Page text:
Few Afghans know reason for war, new study shows
KABUL (Reuters) - Afghans in two crucial southern provinces are almost completely unaware of the September 11 attacks on the United States and don't know they precipitated the foreign intervention now in its 10th year, a new report showed on Friday.
NATO leaders gathered in Lisbon for a summit on Friday where the transition from foreign forces -- now at about 150,000 -- to Afghan security responsibility will be at the top of the agenda, with leaders to discuss a 2014 target date set by Kabul.
Few Afghans in Helmand and Kandahar provinces, Taliban strongholds where fighting remains fiercest, know why foreign troops are in Afghanistan, says the "Afghanistan Transition: Missing Variables" report to be released later on Friday.
The report by The International Council on Security and Development (ICOS) policy think-tank showed 92 percent of 1,000 Afghan men surveyed in Helmand and Kandahar know nothing of the hijacked airliner attacks on U.S. targets in 2001.
"The lack of awareness of why we are there contributes to the high levels of negativity toward the NATO military operations and made the job of the Taliban easier," ICOS President Norine MacDonald told Reuters from Washington.
"We need to explain to the Afghan people why we are here, and both convince them and show them that their future is better with us than the Taliban," MacDonald said.
The report said there was a continued "relationship gap" between Afghans and the international community, describing the lack of understanding as "dramatic."
U.S.-backed Afghan forces toppled the Islamist Taliban government in late 2001 for sheltering al Qaeda leaders who plotted the 9/11 attacks that killed about 3,000 people.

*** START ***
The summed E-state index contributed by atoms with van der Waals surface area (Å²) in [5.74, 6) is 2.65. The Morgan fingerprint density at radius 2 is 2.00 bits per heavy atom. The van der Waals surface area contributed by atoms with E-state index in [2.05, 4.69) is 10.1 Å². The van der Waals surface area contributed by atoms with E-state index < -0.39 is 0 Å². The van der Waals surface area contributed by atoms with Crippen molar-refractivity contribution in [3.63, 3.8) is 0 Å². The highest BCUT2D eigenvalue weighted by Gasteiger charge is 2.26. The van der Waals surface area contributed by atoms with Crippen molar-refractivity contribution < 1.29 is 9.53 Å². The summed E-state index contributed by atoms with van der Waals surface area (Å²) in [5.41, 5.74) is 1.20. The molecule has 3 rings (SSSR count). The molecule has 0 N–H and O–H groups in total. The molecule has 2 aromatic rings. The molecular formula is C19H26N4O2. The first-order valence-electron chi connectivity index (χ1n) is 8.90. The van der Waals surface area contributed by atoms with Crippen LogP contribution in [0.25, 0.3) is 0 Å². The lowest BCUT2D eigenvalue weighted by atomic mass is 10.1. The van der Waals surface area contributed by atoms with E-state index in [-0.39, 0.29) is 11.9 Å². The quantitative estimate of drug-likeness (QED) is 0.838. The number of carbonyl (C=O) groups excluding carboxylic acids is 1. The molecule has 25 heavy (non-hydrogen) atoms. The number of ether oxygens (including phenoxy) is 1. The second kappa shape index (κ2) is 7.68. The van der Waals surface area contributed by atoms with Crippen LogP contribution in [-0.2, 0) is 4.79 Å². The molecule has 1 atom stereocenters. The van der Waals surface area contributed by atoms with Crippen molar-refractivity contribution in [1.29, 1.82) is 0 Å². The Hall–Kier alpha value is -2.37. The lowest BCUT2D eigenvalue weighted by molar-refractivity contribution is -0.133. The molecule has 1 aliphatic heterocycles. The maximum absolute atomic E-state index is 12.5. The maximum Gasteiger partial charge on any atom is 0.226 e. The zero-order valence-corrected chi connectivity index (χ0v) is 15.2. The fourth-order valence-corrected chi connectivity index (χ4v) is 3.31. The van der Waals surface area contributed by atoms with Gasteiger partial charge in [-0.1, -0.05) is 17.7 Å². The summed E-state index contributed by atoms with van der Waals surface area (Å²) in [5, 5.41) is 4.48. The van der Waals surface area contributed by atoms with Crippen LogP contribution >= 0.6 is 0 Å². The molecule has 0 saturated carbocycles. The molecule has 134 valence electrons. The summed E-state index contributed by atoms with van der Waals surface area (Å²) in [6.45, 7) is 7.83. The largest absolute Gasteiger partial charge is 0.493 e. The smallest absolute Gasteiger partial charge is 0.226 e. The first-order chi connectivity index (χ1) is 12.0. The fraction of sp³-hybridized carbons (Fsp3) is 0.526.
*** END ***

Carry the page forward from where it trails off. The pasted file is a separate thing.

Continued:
The war has now dragged into its 10th year and violence is at its worst, despite a record number of foreign troops, with military and civilian casualties at their highest levels.
Attention is now focused on an exit timetable. U.S. President Barack Obama, who will review his Afghanistan war strategy next month, wants to begin withdrawing U.S. troops from July 2011.
European NATO leaders, under pressure at home to justify their continued commitment to an increasingly unpopular war, are following a similar timetable. Some are withdrawing troops and others are looking to move from combat to training roles.
While Afghan President Hamid Karzai has set a target of 2014, NATO's civilian representative in Afghanistan, Mark Sedwill, said this week "eye-watering levels of violence by Western standards" might mean the transition spills into 2015.
That throws the emphasis back on the Afghan government -- widely seen as so corrupt and inept that it is unable to support itself -- and the readiness of Afghan forces to take over.
The ICOS report showed 61 percent of respondents in Helmand and Kandahar believe Afghan security forces would not be able to provide adequate security when foreign forces withdraw, and that 56 percent believe the Afghan police are helping the Taliban.
It noted there was clear "potential for the Afghan security forces to switch sides" after being trained by NATO forces.
The report said 81 percent of those interviewed in the south thought al Qaeda would return to Afghanistan if the Taliban regained power, and that 72 percent thought al Qaeda would again use the country to launch attacks against the West.
ICOS senior policy analyst Jorrit Kamminga said the "negative blowback" of the foreign presence could be managed by addressing the chronic poverty, food shortages, unemployment and displacement faced by ordinary Afghans.
The report noted improvements in some areas of the south, with the number of people in Marjah, a key battleground in Helmand, who thought NATO-led forces were winning the war almost doubling to 64 percent between June and October 2010.
It was also a very different picture in the north, with 80 percent of 500 men interviewed in Parwan and Panjshir provinces thinking the central government was protecting their interests.
(Editing by Sugita Katyal)
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